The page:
The reader is referred to the following papers for the details of each model, with the following table highlighting model specifics. All models provide forecasts of atmospheric variables such as wind speeds, temperatures, atmospheric pressure fields, surface variables, relative humidity, and/or vertically integrated total column of water vapor, and/or precipitation like conventional NWP models:
|Focused Forecast Time Frame
|0.25° x 0.25°
|0 – 7 days
|0.25° x 0.25°
|0 – 5, 5 – 10, 10 – 15 days
|0.25° x 0.25°
|0 – 7 days
|0.25° x 0.25°
|0 – 10 days
ECMWF has published a blog article that compares the four models to the IFS, IFS Ensemble mean, and ECMWF’s own AI-driven model, the Artificial Intelligence/Integrated Forecasting System (AIFS). The article can be found here: https://www.ecmwf.int/en/about/media-centre/aifs-blog/2023/new-ml-model-ecmwf-web-charts. The figure below is from that article. In looking at the RMSE of all four models, as well as AIFS against the IFS and ensemble mean, for a forecast timeframe of June 1, 2023, to August 31, 2023, of 850 hPa temperatures for the Northern Hemisphere, one can see that AI-based models perform as well as conventional NWP (i.e., the IFS). But as time progresses in the forecast, the RMSE increases for 850 hPa temperatures (you want a low RMSE). This means, that just like NWP, the forecast accuracy of AI-driven models diminishes as time progresses from the initial forecast state.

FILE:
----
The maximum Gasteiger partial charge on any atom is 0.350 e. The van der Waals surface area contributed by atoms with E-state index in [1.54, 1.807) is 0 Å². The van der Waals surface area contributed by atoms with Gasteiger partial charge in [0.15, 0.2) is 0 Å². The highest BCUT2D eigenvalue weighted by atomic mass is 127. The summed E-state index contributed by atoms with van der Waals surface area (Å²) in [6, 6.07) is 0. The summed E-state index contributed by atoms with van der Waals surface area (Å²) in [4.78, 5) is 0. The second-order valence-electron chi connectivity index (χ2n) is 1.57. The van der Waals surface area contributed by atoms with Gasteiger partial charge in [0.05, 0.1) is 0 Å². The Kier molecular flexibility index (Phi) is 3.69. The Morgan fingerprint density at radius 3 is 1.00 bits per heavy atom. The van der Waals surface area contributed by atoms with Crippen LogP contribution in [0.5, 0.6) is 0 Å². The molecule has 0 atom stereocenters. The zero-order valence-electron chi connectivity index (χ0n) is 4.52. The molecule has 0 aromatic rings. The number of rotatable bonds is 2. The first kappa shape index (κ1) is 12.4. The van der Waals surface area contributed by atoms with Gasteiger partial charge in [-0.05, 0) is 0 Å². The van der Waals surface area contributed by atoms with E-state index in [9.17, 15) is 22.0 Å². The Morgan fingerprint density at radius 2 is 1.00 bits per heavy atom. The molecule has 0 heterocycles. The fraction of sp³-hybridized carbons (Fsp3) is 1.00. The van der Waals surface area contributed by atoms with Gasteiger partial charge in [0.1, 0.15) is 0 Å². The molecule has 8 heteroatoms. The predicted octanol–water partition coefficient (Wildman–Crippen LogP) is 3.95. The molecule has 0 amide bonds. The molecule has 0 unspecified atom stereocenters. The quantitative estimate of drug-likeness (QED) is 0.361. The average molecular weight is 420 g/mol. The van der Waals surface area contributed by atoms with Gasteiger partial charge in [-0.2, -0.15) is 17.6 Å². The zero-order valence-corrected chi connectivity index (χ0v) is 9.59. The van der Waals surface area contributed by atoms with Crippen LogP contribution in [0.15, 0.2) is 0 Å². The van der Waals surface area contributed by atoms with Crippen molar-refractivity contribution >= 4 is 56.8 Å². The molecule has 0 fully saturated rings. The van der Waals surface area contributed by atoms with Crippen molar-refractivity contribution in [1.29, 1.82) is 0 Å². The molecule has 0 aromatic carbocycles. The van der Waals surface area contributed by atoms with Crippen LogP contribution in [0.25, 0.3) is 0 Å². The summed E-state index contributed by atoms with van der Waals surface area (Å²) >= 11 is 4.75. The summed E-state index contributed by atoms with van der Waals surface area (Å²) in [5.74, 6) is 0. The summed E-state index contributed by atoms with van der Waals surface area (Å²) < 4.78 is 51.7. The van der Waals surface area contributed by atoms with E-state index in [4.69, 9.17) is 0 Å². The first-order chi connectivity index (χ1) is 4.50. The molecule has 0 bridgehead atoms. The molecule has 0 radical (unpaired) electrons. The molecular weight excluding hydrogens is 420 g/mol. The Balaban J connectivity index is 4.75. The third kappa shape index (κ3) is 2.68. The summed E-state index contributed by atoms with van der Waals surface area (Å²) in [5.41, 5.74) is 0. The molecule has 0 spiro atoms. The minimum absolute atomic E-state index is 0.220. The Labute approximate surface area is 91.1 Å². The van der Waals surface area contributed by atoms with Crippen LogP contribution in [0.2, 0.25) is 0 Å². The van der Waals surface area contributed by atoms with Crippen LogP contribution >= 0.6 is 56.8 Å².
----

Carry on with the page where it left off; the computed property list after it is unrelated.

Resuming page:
From the article: “A new ML model in the ECMWF web charts” by Zied Ben Bouallegue and the AIFS team published on 13 December 2023. The above image shows “Difference with respect to IFS statistics: a) RMSE (the lower, the better) and (b) forecast activity (the higher, the more active) for temperature at 850 hPa (T850) averaged over 1 June 2023 to 31 August 2023, northern hemisphere.”